Guest post by Joel Stubbs
If you are a keen photographer, a holiday is an adventure where you get to explore rather than taking a time-out for rest and relaxation. When planning a trip to Turkey, you need to visit its largest city, Istanbul. Take a look below at some of our suggestions of the best places to get some great photography in and around Istanbul.
The Basilica Cistern is an atmospheric underground waterway that was historically used as a water storing facility for the Great Palace. Located in Sultanahmet square, this underground wonder has been featured in various films and games, most notably in the Bond film From Russia with Love in 1963. The Cistern is 132 meters long, 65 metres wide, and contains an impressive 336 columns. You can get some fantastic night shots here. Due to the low light, remember to bring along your tripod.
The Hagia Sophia, or Ayasofya, is a museum in Istanbul with a colourful history. From its initial construction is 537 until 1453, the building was originally an Eastern Orthodox cathedral, but between 1204 and 1261 it became a Roman Catholic cathedral, then from 1453 until 1931 it was converted into a mosque. In 1935 the building was finally made into a museum. The Hagia Sophia has an astounding mix of Islamic and Christian décor, including calligraphic roundels and mosaics. This is a fantastic place to get some shots of the impressive interior that includes marble, porphyry and gold.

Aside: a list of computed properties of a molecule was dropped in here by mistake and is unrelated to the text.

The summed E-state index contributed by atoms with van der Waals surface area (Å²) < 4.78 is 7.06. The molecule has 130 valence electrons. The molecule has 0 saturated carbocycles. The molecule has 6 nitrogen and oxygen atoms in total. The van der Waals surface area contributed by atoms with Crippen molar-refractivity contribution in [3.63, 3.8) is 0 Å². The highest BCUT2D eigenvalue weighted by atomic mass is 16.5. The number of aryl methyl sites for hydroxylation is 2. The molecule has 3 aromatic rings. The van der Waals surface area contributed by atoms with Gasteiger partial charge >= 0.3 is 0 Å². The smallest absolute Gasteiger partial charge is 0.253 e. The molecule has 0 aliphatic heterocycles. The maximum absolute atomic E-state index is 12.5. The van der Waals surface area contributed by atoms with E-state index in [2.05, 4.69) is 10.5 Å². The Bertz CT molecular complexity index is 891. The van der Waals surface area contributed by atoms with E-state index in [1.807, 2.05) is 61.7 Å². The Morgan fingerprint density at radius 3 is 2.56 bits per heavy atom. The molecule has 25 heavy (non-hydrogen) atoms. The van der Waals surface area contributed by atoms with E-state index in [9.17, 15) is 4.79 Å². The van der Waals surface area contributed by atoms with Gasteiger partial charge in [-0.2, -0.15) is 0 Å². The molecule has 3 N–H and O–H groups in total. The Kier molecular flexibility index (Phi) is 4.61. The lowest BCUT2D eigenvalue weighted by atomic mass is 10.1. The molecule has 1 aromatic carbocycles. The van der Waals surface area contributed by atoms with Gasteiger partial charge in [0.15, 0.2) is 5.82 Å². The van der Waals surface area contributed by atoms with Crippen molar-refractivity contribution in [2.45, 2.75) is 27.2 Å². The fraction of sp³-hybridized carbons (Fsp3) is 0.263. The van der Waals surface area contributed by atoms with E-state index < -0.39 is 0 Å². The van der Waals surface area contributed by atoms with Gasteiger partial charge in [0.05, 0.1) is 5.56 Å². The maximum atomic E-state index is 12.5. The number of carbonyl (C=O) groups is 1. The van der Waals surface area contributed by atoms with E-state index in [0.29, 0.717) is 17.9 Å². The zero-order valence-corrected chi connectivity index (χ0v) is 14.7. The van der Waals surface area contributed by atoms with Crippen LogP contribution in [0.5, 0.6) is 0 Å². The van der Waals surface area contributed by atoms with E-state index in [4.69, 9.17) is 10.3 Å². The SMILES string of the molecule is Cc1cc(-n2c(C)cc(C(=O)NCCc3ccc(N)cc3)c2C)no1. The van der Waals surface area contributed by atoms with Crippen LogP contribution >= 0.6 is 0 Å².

Sultan Ahmed Mosque
Another popular tourist attraction in Istanbul is the Blue Mosque, also known as Sultan Ahmet Camii. This is an active mosque that is equally impressive both inside and out. Built between 1609 and 1616, the Blue Mosque gets its name from the iconic blue tiles used in its construction. The interior is lined with over 20,000 ceramic tiles that have been made by hand. As well as taking photos of the exterior, there are also approximately 200 stained glass windows inside as well as intricate calligraphy from the Qur’an.
If you have ever wanted to see the opulence and elegance of a 19th Century palace, you need to take a trip along the waterfront to see Dolmabahce palace. The palace appears French due to its distinct baroque and rococo style. The rooms and halls look like they are straight out of a film set. There are beautiful pillars and ornate crystal chandeliers inside, but don’t forget the exterior and gardens that are best viewed by water.
Our final treasure form Istanbul is the infamous Grand Bazaar. This bustling covered market is one of the oldest in the world. This is a fantastic place to explore and partake in some street photography. The Bazaar itself is comprised of sixty streets that are home to over 5,000 shops. There are thousands of locals, visitors and shoppers here each day to browse the various jewellery, fabric, spice and antique stalls. If you want to see some authentic Turkey culture, this is the place for you.